POFTĂ BUNĂ! (Enjoy your meal, in Romanian)

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Cooking on prescription

Doctors teaching cooking? Why not. More and more physicians turn to this simple measure to inspire people to get back to their kitchen. This is a place where a treatment for any illness can start, a cure can be found and a sense of community and connection can begin to heal the mind and soul of every person.

Cooking can change lives, can even save lives. This is why in my hospice we have started giving cooking demonstrations for patients and bereaved relatives. And they are such fun, both for staff and for patients and relatives! To paraphrase Andrew Boorde from his 1547 medical book ‘Breviary of Health’: ‘A Good Physician Is Half A Cook’.

As a doctor with specialisation in nutritional medicine I am delighted to be putting on my apron at work and taking part in the new revolution in medicine and healthcare which starts from real food in our kitchens!

PAH Bereaved relatives Nov 2013 copy     Ladies lunch group colour version IMG_3673

Full article: Overfeeding and overhydration in elderly medical patients: lessons from the Liverpool Care Pathway

Read the full paper here: LCP submitted paper Clinical Medicine

Overfeeding and overhydration in elderly medical patients – Lessons from the Liverpool Care Pathway. Eleni Tsiompanou; Caroline Lucas; Mike Stroud. Clinical Medicine 2013;13(3):248-251

and our rapid response in the BMJ http://bit.ly/134SV6h

Olympic Gold Diet

My latest article and recipe in the Help the Hospices Information Bulletin

In Ancient Greece it was forbidden to export figs (called ‘syco’ in Greek). Furthermore, people were encouraged to expose those who secretly exported figs for profit. Some used this as an opportunity to falsely accuse others of this crime, to take personal revenge. This is where the modern word sycophant comes from.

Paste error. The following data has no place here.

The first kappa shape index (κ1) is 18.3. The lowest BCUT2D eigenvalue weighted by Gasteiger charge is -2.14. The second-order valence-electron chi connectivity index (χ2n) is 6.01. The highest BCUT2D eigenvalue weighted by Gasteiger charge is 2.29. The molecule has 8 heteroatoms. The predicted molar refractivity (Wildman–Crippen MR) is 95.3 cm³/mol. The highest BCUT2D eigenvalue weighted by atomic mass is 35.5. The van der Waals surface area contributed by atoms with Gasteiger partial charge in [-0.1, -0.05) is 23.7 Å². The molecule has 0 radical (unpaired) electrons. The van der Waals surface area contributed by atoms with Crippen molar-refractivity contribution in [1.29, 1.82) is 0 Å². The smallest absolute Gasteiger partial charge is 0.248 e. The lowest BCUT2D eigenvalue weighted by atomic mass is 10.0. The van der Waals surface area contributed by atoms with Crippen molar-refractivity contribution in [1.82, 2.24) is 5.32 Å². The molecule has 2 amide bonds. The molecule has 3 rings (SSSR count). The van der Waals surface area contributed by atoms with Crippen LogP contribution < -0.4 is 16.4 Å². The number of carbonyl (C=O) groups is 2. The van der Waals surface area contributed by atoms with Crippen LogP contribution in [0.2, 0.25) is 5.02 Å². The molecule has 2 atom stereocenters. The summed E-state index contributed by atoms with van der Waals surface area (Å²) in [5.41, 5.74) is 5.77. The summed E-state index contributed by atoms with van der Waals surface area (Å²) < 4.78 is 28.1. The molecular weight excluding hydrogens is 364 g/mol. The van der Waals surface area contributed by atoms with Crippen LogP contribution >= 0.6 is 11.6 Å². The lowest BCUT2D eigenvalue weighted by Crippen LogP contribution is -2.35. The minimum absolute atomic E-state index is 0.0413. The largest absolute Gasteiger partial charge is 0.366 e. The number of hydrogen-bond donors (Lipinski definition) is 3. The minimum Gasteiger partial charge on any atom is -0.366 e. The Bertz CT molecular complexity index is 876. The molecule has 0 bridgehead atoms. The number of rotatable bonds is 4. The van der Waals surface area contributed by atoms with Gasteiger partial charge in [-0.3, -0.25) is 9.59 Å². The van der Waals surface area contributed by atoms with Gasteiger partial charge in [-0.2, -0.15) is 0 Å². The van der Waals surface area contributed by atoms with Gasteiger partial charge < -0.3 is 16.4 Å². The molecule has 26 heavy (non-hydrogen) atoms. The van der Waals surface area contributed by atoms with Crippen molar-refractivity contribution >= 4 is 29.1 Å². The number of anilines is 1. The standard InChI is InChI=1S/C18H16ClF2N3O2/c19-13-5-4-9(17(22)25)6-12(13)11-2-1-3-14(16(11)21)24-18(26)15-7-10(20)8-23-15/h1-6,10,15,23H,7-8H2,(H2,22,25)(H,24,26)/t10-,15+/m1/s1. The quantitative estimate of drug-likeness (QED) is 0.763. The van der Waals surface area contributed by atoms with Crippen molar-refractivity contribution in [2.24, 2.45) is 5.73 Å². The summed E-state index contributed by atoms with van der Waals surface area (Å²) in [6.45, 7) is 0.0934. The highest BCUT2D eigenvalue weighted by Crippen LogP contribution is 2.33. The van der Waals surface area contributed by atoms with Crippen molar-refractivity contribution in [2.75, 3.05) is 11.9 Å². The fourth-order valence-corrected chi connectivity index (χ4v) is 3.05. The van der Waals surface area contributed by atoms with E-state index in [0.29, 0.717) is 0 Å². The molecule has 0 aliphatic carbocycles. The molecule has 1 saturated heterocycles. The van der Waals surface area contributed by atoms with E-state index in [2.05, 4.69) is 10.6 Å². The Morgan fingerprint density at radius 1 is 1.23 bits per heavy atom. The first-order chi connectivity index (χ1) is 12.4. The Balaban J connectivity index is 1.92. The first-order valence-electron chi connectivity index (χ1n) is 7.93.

Eleni’s article-Hosp Info Bul Jan 2012

JEWELLED PORRIDGE – AN ANCIENT RECIPE MADE NEW

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Porridge is a traditional Scottish food. I took this nutritious dish and added a Mediterranean twist to it with some extra beneficial, fragrant and colourful ingredients.  

Saffron is a precious spice with numerous health benefits, including anti-tumour activity and anti-depressive effects, which are currently being researched. You can find good quality saffron in a Persian or Middle Eastern shop where it is often cheaper than the high-street supermarkets.

The ingredients in this recipe go back to Antiquity, although perhaps Hippocrates would have used barley instead of oats. If you choose the Hippocratic version, then soak the barley overnight and follow the steps below:

Ingredients:

1 cup rolled oats

2 cups milk (goat’s, soya or rice) or 1 cup milk and 1 water

3 green cardamom pods

1 cinnamon stick

1/3 tsp ground saffron (or a small pinch of saffron threads roughly cut with your fingers). Alternatively, make ‘saffron water’ the previous day by adding 1 cup boiling water to the saffron threads and leave overnight.

1 tbsp raisins

1 tbsp goji berries or other dried fruit

For the sprinkling on top:

1 tsp cinnamon powder

1 tbsp freshly ground mix of poppy, flax and sunflower seeds

1 tbsp pumpkin and sesame seeds

fresh berries or pomegranate seeds, when in season

1-2 tbsp good quality, cold-pressed honey (avoid heated honey as the process of heating destroys its healing nutrients)

Directions: 

Bring the milk and water (or saffron water) to a boil in a non-stick pan.

Add the oats, raisins and goji berries and mix well.

Add the cinnamon stick, cardamom pods and ground saffron.

Cook slowly on low heat.

Simmer until the mixture reaches a creamy consistency.

Spoon the porridge into individual serving bowls.

Sprinkle the ground seeds, cinnamon powder and berries.

Serve hot with milk and honey.

Enjoy the smell and the colours.

Taste it and appreciate the textures.

It will give you energy to start your day.